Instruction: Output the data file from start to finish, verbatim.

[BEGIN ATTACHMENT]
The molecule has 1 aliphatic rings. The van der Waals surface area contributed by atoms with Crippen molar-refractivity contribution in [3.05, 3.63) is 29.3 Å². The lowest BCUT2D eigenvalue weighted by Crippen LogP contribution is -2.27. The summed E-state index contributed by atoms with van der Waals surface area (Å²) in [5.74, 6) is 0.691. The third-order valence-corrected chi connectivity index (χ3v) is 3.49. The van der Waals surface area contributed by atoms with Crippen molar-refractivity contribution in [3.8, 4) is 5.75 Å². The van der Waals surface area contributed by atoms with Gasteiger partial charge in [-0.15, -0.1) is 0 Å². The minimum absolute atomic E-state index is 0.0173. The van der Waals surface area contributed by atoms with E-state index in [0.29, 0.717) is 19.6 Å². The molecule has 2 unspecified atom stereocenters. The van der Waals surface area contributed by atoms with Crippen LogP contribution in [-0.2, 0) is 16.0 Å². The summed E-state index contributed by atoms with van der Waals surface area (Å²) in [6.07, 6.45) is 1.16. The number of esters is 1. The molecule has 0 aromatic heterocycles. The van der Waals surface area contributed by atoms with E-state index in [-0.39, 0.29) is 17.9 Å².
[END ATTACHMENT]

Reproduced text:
The molecule has 1 aliphatic rings. The van der Waals surface area contributed by atoms with Crippen molar-refractivity contribution in [3.05, 3.63) is 29.3 Å². The lowest BCUT2D eigenvalue weighted by Crippen LogP contribution is -2.27. The summed E-state index contributed by atoms with van der Waals surface area (Å²) in [5.74, 6) is 0.691. The third-order valence-corrected chi connectivity index (χ3v) is 3.49. The van der Waals surface area contributed by atoms with Crippen molar-refractivity contribution in [3.8, 4) is 5.75 Å². The van der Waals surface area contributed by atoms with Gasteiger partial charge in [-0.15, -0.1) is 0 Å². The minimum absolute atomic E-state index is 0.0173. The van der Waals surface area contributed by atoms with E-state index in [0.29, 0.717) is 19.6 Å². The molecule has 2 unspecified atom stereocenters. The van der Waals surface area contributed by atoms with Crippen LogP contribution in [-0.2, 0) is 16.0 Å². The summed E-state index contributed by atoms with van der Waals surface area (Å²) in [6.07, 6.45) is 1.16. The number of esters is 1. The molecule has 0 aromatic heterocycles. The van der Waals surface area contributed by atoms with E-state index in [-0.39, 0.29) is 17.9 Å².